In a move that broadly expands its presence in the construction software space, Schaan, Liechtenstein-based tool manufacturer Hilti has announced that it will acquire San Francisco building trades software maker Fieldwire for $300 million. Other terms of the deal were not disclosed.
Fieldwire, founded in 2013, has built a sizable user base around mobile and desktop software aimed at craft workers and other field personnel. The company has over 130 employees, with offices in the U.S. and Europe. Its app can be used to manage the complex jobs and task lists of field work. Tasks are assigned to workers, and necessary documents and drawings are kept up-to-date. With its focus on the work of specialty contractors and other tradespeople, Fieldwire has also added functionality for handling RFIs and submittals.
According to the company, Fieldwire has seen over 1 million projects created in its system since its founding. It boasts over 4,000 paying companies using its software, some of which have hundreds or thousands of individual users. Fieldwire is used by some of the largest contractors in North America, including Clark Construction, Power Design and EllisDon.
Hilti, the tool manufacturer best known for its fastening and drilling tools, had previously backed Fieldwire in two of its startup funding rounds. While it still focuses on its traditional power tool business, Hilti has also made investments in software in recent years, including a worker management platform and concrete anchor design tools for BIM environments.
“Since digitalization has become a major driver of productivity in construction, Hilti has been investing in digital solutions for construction professionals,” Hilti Group CEO Christopher Loos said in a press statement. “This acquisition will strengthen our software portfolio and is a logical step towards our vision of becoming the leading digitalization partner for our customers.”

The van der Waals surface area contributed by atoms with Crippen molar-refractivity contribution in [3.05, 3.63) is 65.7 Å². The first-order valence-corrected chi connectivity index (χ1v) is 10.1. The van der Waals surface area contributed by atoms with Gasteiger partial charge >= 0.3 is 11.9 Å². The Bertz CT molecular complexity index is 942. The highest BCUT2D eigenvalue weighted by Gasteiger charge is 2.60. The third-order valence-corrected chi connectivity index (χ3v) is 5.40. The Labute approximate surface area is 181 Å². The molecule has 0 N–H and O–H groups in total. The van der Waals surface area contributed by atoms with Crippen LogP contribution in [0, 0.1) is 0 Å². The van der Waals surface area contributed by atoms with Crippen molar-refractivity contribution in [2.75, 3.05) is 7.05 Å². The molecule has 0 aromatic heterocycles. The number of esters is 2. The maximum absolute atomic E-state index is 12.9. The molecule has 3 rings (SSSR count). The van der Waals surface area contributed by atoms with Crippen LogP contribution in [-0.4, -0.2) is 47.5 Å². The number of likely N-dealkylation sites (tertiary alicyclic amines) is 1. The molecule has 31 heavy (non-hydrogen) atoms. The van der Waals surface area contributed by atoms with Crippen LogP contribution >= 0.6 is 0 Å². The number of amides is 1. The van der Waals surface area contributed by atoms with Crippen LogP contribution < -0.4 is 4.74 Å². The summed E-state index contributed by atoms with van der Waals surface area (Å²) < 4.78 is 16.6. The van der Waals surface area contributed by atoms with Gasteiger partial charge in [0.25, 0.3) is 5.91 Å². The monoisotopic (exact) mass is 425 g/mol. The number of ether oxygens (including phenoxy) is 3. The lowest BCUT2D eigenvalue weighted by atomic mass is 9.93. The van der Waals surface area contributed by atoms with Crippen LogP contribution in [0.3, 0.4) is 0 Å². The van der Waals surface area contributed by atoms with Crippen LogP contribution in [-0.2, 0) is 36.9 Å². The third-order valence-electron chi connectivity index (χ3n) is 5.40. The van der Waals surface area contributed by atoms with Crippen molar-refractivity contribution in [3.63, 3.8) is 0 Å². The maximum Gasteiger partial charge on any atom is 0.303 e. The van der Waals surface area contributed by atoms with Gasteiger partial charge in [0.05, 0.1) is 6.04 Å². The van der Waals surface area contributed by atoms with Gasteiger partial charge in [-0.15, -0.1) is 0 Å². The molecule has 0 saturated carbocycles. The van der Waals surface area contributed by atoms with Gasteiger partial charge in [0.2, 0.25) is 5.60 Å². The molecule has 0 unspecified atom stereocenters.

“We appreciate how Fieldwire goes to market,” says Martina McIsaac, president of Hilti North America. “They have a very effective way of reaching the trade community. Our global reach will extend how Fieldwire goes around the world.” Hilti uses a direct sales model for its tool distribution globally, and McIsaac says its footprint will allow for Fieldwire to go beyond its current user base.
“It’s a good way to reach everyone in the world,” says Yves Frinault, CEO and co-founder of Fieldwire. “We don’t have people everywhere, but Hilti is everywhere.” Frinault says that Fieldwire was preparing for another funding round when Hilti approached the company about being acquired. “I think Hilti and Fieldwire are very similar, so it’s a good fit.”
The acquisition is expected to close in the fourth quarter of 2021, but Frinault says that Fieldwire users can expect things to continue as usual. “A key point of discussion with Hilti was maintaining a lot of autonomy in how the company operates and interacts with its clients,” he says. “if you are a Fieldwire client now, nothing will change.”
But Frinault does admit that this expanded distribution and potential customer base is a bit of a shot in the arm for Fieldwire’s longer-term plans. “Field management is our primary stronghold, driving that field productivity. But you will be seeing us moving more to the project management side of projects as well. The problem of the field-and-office link is still not solved.” Frinault also reiterates Fieldwire’s ongoing commitment to open APIs and open software standards in general, even if it butts up against software made by Hilti competitors. “We always try to add value and not keep data captive.”
And Hilti is still looking to build out its software offerings further, says McIsaac. “We’ve always been a productivity partner, going onto the jobsite and helping the customer do their work. We believe software is the next step in that.”